Just 9 seconds separated winner Bobby Mitchell in his Fiesta from 2nd placed Alasdair Currie, although Alasdair had to run through the last two stages with the car jammed in 3rd gear when it lost all gears on the road section coming out of final service. Only 3 seconds behind in 3rd place was Grant MacRae. “We finished work on the car at 4.00am on Friday morning after my Dad rebuilt the gearbox,” said Grant, “but we spun twice in SS1 and finished just 12 seconds off the class lead.” Finishing 4th in class, second time out in his Fiesta, was 17 year old Johnnie MacKay but lost a chunk of time in the final stage: “We went straight on at a hairpin and had to reverse out,” said Johnnie, before admitting, “it was Noted as a double caution! ” That’s called learning on the job, eh? Chris Abel was 5th in his Clio and Paul McErlean was a non finisher when the Escort broke down in Scare Hill.

Class 7 – Rwd Cars To 2050cc With More Than 8 Valves
Second time out in 3 years, Willie Stuart was feeling a mite rusty before the start but won the class by 11 seconds from Duncan MacDonald who admitted: “I was just too slow at the start, but near the end of the rally I remembered what it was all about!” Behind the two Mk2s was the RWD Fiesta of Steven Wood who spent the day getting used to a new steering quick-rack. Perhaps inspired by featuring on the front cover of the latest ‘Scottish Rally Scene’ magazine, John Brownie was 4th in the Kadett and said at the finish: “I’m still on an adrenalin high – I’ll probably come down about Monday afternoon.” Rhuaridh Campbell was the final finisher in his Sunbeam and let everyone know he’d finished – his exhaust was broken at the manifold. Mike Stuart failed to finish when the Escort broke down in the final stage.

Class 8 – 2wd Cars Over 2051cc
Gordon Murray and Keith Robathan determined who was 1st and 2nd in this class when fancied front runner Greg McKnight struck trouble. The yellow Escort lost out on a top 2WD finish overall when the clutch failed n the final stage. Murray scored the class win despite a burst exhaust in the Mk2 while Robathan had a huge moment in his BMW passing a stopped Greg McKnight in the last stage: “I was just showing off,” said Keith.

Class 9 – Other 4wd Cars Not In Class 10 Or 11
After a close duel, Northern Ireland’s Niall Devine claimed the Class 9 honours by 9 seconds from Michael Binnie, both finishing in the top ten. Fraser Wilson stayed out of the ditches and shrubbery this time to take 3rd in class making it a clean sweep for Mitsubishi with Ian Baumgart’s Subaru 4th. Simon Hay was 5th ahead of John McIlwraith who survived despite two mistakes: “I was nearly on the roof at Left 4 in SS2,” said John, ” then in the last stage, there was a ‘No Cut’ – I cut it, and had a massive moment.” Over a minute behind him was Subaru Cup arch rival, Mathew Thomson: “I just couldn’t catch John today”, he said. Kevin Crawford was 8th complete with cracked Lancer windscreen: “I slid wide on a corner, clipped the bank and struck a branch with the screen,” he explained while Duncan Campbell was 9th and Martin Craik 10th. Chris Collie didn’t get beyond the first stage when an electrical fire destroyed part of the wring behind the Subaru’s central dash panel and Sandy Arbuthnot retired his Focus with diff failure. Ian Archer stopped to change a punctured tyre in SS4 but later retired with other problems and Harry Chalmers had a mechanical failure in his Subaru. Ronnie Horne had to pull out when his Subaru lost boost: “It just died on me at the end of SS2, it wouldnae take the throttle,” he explained. Geoff Goudie also had turbo problems, a wee oil leak was dripping on to the exhaust and it couldn’t be fixed because they couldn’t reach it, so wisely decided to call it a day rather than risk a conflagration.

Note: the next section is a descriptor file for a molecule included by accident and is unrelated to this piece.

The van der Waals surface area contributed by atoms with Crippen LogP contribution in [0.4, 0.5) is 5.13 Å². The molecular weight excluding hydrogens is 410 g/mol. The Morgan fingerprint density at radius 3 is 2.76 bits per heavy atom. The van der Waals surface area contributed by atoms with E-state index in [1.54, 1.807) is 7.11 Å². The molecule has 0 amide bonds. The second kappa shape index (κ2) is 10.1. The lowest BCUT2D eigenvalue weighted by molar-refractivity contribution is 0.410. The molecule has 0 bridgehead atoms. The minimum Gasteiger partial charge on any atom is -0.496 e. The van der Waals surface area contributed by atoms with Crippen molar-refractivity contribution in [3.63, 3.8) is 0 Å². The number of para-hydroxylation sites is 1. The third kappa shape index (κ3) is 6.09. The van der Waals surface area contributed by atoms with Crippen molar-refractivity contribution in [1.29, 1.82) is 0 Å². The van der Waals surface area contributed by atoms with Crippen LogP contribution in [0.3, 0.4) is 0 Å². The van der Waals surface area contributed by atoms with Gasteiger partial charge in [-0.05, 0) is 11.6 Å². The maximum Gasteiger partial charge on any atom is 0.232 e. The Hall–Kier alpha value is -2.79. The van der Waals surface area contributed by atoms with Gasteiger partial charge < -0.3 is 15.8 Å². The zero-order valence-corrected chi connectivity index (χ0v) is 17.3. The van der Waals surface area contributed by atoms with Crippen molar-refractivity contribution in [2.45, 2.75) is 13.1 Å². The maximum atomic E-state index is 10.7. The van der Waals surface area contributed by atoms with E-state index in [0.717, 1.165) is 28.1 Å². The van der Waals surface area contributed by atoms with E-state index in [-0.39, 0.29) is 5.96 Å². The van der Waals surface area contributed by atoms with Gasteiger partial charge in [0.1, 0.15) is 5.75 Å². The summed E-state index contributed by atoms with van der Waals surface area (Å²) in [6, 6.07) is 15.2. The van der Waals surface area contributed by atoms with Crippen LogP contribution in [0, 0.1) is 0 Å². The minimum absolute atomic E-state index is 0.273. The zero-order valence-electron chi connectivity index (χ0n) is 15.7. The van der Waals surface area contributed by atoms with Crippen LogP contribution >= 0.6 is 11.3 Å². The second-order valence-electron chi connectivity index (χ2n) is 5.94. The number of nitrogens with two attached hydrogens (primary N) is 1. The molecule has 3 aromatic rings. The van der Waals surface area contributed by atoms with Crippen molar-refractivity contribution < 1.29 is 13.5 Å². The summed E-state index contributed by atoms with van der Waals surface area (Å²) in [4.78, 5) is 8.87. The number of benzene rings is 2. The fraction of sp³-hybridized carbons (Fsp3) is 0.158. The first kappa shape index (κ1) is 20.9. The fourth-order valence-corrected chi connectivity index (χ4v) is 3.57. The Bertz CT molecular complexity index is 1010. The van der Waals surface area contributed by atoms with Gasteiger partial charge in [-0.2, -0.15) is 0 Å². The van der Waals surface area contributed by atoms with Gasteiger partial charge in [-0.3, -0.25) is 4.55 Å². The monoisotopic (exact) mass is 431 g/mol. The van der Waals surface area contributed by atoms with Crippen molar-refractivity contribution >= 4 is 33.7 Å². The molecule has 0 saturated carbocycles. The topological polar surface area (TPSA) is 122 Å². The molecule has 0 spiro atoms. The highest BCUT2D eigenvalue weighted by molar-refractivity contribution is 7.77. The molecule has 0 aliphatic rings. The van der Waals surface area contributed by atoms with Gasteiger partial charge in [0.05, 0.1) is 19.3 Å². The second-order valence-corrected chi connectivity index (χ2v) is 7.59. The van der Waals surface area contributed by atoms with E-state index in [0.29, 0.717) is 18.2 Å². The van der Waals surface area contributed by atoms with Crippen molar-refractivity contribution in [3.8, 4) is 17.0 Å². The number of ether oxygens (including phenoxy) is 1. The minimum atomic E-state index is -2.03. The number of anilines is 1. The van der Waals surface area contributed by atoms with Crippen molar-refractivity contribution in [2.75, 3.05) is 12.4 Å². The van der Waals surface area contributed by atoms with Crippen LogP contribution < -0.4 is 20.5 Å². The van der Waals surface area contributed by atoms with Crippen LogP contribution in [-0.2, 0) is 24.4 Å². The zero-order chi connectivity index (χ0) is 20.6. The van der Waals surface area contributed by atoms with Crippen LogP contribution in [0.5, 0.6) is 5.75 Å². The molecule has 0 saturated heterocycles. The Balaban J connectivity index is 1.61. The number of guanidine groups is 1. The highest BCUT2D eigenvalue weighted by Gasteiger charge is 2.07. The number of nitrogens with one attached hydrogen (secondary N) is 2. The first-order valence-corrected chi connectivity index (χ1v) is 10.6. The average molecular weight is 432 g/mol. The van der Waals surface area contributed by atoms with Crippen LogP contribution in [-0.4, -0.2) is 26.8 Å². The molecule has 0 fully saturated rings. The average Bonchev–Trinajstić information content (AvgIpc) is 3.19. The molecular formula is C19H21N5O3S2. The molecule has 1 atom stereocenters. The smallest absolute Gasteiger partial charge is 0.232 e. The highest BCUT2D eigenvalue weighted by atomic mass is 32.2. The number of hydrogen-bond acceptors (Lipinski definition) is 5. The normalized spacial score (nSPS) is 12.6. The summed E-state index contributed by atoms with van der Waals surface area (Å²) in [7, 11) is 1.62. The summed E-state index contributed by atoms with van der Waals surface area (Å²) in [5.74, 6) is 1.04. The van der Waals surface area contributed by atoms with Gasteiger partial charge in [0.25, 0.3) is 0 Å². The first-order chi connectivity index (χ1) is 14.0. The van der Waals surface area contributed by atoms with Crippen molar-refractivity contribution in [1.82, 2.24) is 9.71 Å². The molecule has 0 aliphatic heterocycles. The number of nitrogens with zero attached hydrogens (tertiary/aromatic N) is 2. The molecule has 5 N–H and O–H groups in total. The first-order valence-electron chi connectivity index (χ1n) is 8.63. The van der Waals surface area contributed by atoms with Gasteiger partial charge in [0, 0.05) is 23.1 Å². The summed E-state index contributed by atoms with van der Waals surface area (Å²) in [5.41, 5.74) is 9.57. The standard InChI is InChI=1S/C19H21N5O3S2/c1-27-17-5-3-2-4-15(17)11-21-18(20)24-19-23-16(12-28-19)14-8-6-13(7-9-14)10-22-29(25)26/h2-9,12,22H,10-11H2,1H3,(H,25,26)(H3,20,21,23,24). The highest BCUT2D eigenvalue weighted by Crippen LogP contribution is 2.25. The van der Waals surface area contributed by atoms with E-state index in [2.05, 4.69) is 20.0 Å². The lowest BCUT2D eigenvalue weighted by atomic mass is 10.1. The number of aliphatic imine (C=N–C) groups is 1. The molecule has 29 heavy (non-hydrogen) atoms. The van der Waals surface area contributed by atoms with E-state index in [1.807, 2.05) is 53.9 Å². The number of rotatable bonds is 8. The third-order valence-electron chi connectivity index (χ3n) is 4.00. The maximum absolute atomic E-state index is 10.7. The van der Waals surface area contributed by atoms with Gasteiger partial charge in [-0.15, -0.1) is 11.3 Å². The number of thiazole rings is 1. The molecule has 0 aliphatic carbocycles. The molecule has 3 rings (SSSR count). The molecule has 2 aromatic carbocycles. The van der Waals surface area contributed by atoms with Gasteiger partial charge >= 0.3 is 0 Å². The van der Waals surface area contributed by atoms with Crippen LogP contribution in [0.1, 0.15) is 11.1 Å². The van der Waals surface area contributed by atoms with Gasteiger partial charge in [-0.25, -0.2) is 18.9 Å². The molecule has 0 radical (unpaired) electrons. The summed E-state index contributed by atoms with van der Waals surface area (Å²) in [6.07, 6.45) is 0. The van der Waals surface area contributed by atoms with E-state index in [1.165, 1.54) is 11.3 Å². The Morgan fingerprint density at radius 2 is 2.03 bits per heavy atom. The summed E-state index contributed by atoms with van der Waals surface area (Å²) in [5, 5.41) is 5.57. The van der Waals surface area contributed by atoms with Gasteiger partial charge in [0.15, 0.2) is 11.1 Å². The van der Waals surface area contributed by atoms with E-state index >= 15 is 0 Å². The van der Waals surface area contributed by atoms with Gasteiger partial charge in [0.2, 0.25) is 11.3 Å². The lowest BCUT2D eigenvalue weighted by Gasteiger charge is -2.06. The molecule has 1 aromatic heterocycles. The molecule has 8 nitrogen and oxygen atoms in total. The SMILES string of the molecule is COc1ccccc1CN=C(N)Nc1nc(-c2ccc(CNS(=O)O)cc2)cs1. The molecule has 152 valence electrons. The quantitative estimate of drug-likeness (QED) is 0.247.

Class 10 – Group A 4wd, Super 2000 & R4
Armstrong took the honours here from Milne, McCombie, McCulloch, McCombie (Scott)
Rounding off the top six was Keith Morris who was slowed a couple of times with the Lancer’s fuel pump switching itself off. Alan Dickson was a disappointed 7th ahead of Ian Forgan who “chilled out” towards the end of the rally. John Rintoul was 9th after his earlier power steering problem and Kevin Downes was 10th having spun twice at hairpins. Barry Groundwater was the only Class 10 non finisher with the Lancer spotted with all 4 wheels off the road in the grass on SS4.

Class 11 – WRC and R5 Cars
McKenna added to his overall spoils with the Class 11 win ahead of Pearson, Gallacher, MacDonald and John Wink who finished 10th overall as well but complained about lack of grip: “My own fault, ” he said, “wrong tyre choice.” Reay MacKay wasn’t far off the top ten pace all day in the Focus finishing 6th in class ahead of Lawrence Whyte. Brian Watson was a subdued 8th ahead of final finisher, Kevin Stout in the 2.5 litre V6 engined Land Rover Freelander. He explained how he managed to stay ditch-free: “Every time I thought I was going off into a ditch, there was a car already there – so there was no room for me!”


Grampian Rally – [Main report]
Grampian Rally – [Stage Times]